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Access denied to work files


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#1
Nates

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My girlfriend accidentally dragged all of her work files somewhere, and it apparently ended up in a folder (C:\d054854). The folder was from a security update msxml.msi and I believe it contained updates to the registry. Once it was in there, Windows refused to let her do anything to the files (access denied). A friend remotely tried to fix the problem by performing a system restore to the previous day. He was able to move the files out, but they're still getting access denied when they try to open them (mostly Adobe Illustrator files). He also tried logging into safe mode and granting full access to all users in the security tab, but still the files won't open.

Please help! Her store is now at a stand-still until until they can get this fixed.
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#2
diabillic

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Are you using XP Professional? If you are this is what you do:

-> Disable Simple File Sharing
-> Go to Properties on that folder, then find the Security tab
-> Click Advanced
-> Click the owner tab
-> Check the box at the bottom, "Replace owner on subcontainers and objects"

Hit the apply button. This will strip all the permissions from every folder and file underneath that folder. This has to be on XP Pro though, it will not work on Home.

Edited by Cilix, 05 June 2007 - 02:19 PM.

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#3
Nates

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Thanks, but unfortunately this is the Home edition.

Are you using XP Professional? If you are this is what you do:

-> Disable Simple File Sharing
-> Go to Properties on that folder, then find the Security tab
-> Click Advanced
-> Click the owner tab
-> Check the box at the bottom, "Replace owner on subcontainers and objects"

Hit the apply button. This will strip all the permissions from every folder and file underneath that folder. This has to be on XP Pro though, it will not work on Home.


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#4
krmooo

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from what i understand the same procedure applies in the home edition, with the exception of starting the computer in safe mode, an you must be logged on as the administrator
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#5
Nates

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from what i understand the same procedure applies in the home edition, with the exception of starting the computer in safe mode, an you must be logged on as the administrator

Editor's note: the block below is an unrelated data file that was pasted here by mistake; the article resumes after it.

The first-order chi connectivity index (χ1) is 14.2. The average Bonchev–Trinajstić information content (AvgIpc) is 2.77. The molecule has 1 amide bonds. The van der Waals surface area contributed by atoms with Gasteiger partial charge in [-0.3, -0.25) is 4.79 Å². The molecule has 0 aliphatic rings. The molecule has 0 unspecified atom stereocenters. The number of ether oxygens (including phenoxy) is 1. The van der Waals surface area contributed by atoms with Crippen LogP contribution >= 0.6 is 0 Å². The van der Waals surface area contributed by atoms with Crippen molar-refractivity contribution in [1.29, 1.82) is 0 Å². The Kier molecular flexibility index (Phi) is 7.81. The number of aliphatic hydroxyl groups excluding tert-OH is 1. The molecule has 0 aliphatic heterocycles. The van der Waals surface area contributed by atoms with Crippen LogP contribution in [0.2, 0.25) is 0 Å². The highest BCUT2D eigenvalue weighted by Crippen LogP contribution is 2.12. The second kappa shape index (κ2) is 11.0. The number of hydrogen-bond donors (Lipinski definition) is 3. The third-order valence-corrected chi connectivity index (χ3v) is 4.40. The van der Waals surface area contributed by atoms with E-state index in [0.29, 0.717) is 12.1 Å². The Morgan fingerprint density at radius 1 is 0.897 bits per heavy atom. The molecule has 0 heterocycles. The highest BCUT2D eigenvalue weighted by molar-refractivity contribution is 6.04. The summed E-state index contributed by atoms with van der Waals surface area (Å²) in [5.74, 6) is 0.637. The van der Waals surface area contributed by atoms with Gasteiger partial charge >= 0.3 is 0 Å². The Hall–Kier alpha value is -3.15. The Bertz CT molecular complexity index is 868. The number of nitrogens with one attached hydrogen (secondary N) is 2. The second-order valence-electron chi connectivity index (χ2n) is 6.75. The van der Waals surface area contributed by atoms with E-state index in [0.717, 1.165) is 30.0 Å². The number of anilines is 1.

Tried it and then gave permission to Administrator groups. Still getting access denied.
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#6
diabillic

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from what i understand the same procedure applies in the home edition, with the exception of starting the computer in safe mode, an you must be logged on as the administrator


It wont work on Home since you have to use SFS.

You could try to use a Linux Live CD such as Knoppix and transfer the files to an external drive. That may strip the permissions as well.
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#7
Kat

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How to take ownership of a folder

Note You must be logged on to the computer with an account that has administrative credentials. If you are running Microsoft Windows XP Home Edition, you must start the computer in safe mode, and then log on with an account that has Administrative rights to have access to the Security tab.

How to take ownership of a file
Note You must be logged on to the computer with an account that has administrative credentials.

To take ownership of a file, follow these steps:

1. Right-click the file that you want to take ownership of, and then click Properties.

2. Click the Security tab, and then click OK on the Security message (if one appears).

3. Click Advanced, and then click the Owner tab.

4. In the Name list, click Administrator, or click the Administrators group, and then click OK.

The administrator or the Administrators group now owns the file. To change the permissions on the files and folders under this folder, go to step 5.

5. Click Add.

6. In the Enter the object names to select (examples) list, type the user or group account that you want to give access to the file. For example, type Administrator.

7. Click OK.

8. In the Group or user names list, click the account that you want, and then select the check boxes of the permissions that you want to assign that user.

9. When you are finished assigning permissions, click OK
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#8
Nates

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How to take ownership of a folder


EDIT: Looks like I spoke too soon. She tried it again (I'm trying to help her by phone), and it seems to have worked this time! However, she can't seem to apply this to an entire folder and has to do this one file at a time. This is a problems because we're talking about 10GB+ of files. Is there any way to apply this to the entire contents of a folder? We've tried following the instructions found here (How to take ownership of a folder), but still no go.

Thanks for all the help!

Edited by Nates, 05 June 2007 - 05:02 PM.

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#9
anzenketh

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Is there any way to apply this to the entire contents of a folder?

In Short without getting to advanced no. If you would like we can research how to create a batch file to do it for you but it requires some programing experience.
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